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When to ask for a Reference

Power of business woman

A few years back I asked a gardener friend about the best time to plant fruit trees. His response, “Ten years ago.” And then he asked if I would like to know the second-best time. I took the bait and said, “of course.”  To which he answered, “today.”

Which brings me to the topic of this week’s column — references, testimonials and letters of recommendation. When is the best time to ask for one? When you don’t need it. And, just like planting fruit trees, the next best time is today.

Waiting until you are unemployed, underemployed or desperate for a new job is the worst time to hit up your network for a recommendation. For one thing, your confidence is often at an all-time low, which means that you may be less willing to reach out for help. Waiting until you need that letter means that your most memorable successes are likely in the rear-view mirror, making it harder for your references to accurately recall your contributions. I’ve had clients hem and haw for months before getting up the courage to ask a colleague or former boss to write a few words about them. Don’t wait until you are asked for them; have your references ready to go before you start the job hunt.

Consider these legitimate, yet often overlooked, opportunities for a recommendation:

  1. You have just finished an important project that was a great success. Your manager is thrilled with the job you have done. This is the time to ask your boss for a recommendation on LinkedIn, to recommend you for a company award, and/or to put a note in your personnel file. You should also document this achievement for your next performance appraisal and future résumé.
  2. You were recently promoted. What better time to ask a mentor to comment on your promotion or encourage your boss to write a few lines about your career advancement?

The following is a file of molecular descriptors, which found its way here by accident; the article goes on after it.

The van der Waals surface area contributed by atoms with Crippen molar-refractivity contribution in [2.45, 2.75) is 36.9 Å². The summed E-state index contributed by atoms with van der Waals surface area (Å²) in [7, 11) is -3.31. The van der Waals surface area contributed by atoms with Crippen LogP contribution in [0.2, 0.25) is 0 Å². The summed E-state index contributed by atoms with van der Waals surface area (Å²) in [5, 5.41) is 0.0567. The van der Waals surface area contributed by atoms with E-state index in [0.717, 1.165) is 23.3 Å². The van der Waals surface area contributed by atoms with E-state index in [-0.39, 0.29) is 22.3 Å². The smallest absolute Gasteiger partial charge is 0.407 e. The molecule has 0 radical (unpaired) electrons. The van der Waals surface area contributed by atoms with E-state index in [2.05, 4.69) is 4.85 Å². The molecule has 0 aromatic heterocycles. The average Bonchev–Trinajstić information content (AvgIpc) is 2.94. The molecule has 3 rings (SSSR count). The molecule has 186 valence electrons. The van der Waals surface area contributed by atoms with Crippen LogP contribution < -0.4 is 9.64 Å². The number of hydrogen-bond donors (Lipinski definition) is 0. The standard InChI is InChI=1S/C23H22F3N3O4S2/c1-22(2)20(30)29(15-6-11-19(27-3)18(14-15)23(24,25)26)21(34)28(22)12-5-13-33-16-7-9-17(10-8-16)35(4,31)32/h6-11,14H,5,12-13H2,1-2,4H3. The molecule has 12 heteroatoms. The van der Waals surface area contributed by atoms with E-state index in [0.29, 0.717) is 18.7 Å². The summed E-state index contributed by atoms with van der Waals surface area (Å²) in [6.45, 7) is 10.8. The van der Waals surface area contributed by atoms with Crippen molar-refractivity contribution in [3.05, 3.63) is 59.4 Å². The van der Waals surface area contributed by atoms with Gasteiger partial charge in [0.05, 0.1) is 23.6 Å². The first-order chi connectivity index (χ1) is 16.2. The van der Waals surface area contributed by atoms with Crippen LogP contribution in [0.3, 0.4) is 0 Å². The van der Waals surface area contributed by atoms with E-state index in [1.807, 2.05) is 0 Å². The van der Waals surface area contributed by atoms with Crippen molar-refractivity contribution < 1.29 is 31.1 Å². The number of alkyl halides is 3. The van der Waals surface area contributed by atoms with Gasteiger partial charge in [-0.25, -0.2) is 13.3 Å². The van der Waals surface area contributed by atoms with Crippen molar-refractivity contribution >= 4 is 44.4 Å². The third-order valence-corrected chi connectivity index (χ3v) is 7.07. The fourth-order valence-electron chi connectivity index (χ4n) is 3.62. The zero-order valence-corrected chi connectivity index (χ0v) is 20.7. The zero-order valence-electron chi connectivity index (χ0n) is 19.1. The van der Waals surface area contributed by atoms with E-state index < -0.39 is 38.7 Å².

3. You just accepted a fabulous new job. Before you leave the old job, ask trusted colleagues to reflect on the quality of your work in a LinkedIn recommendation. Do the same for them. Ask your mentor and/or other company movers and shakers for a letter of recommendation. Even though you have already landed the job and don’t need it, it might come in handy in the future. Doing it now saves having to track the person down later when his memory is not as sharp or motivation as strong.
  4. You completed work for a high-profile client who is very pleased. Tell him how much it would mean to you if he sent a quick email to your boss (and copied you) explaining how you added value.

Consider asking individuals from all levels of the organization to comment on their experience working with you. Doing so will provide a more robust snapshot of you as a professional and elevate your credibility.

It is important to realize that once you leave some companies put the kibosh on providing references that include anything more than dates of employment and job titles. Sharing so little information can give the erroneous impression that you left under less-than-ideal circumstances. Having letters of recommendation that attest to your achievements will counter this notion, especially when they include contact information.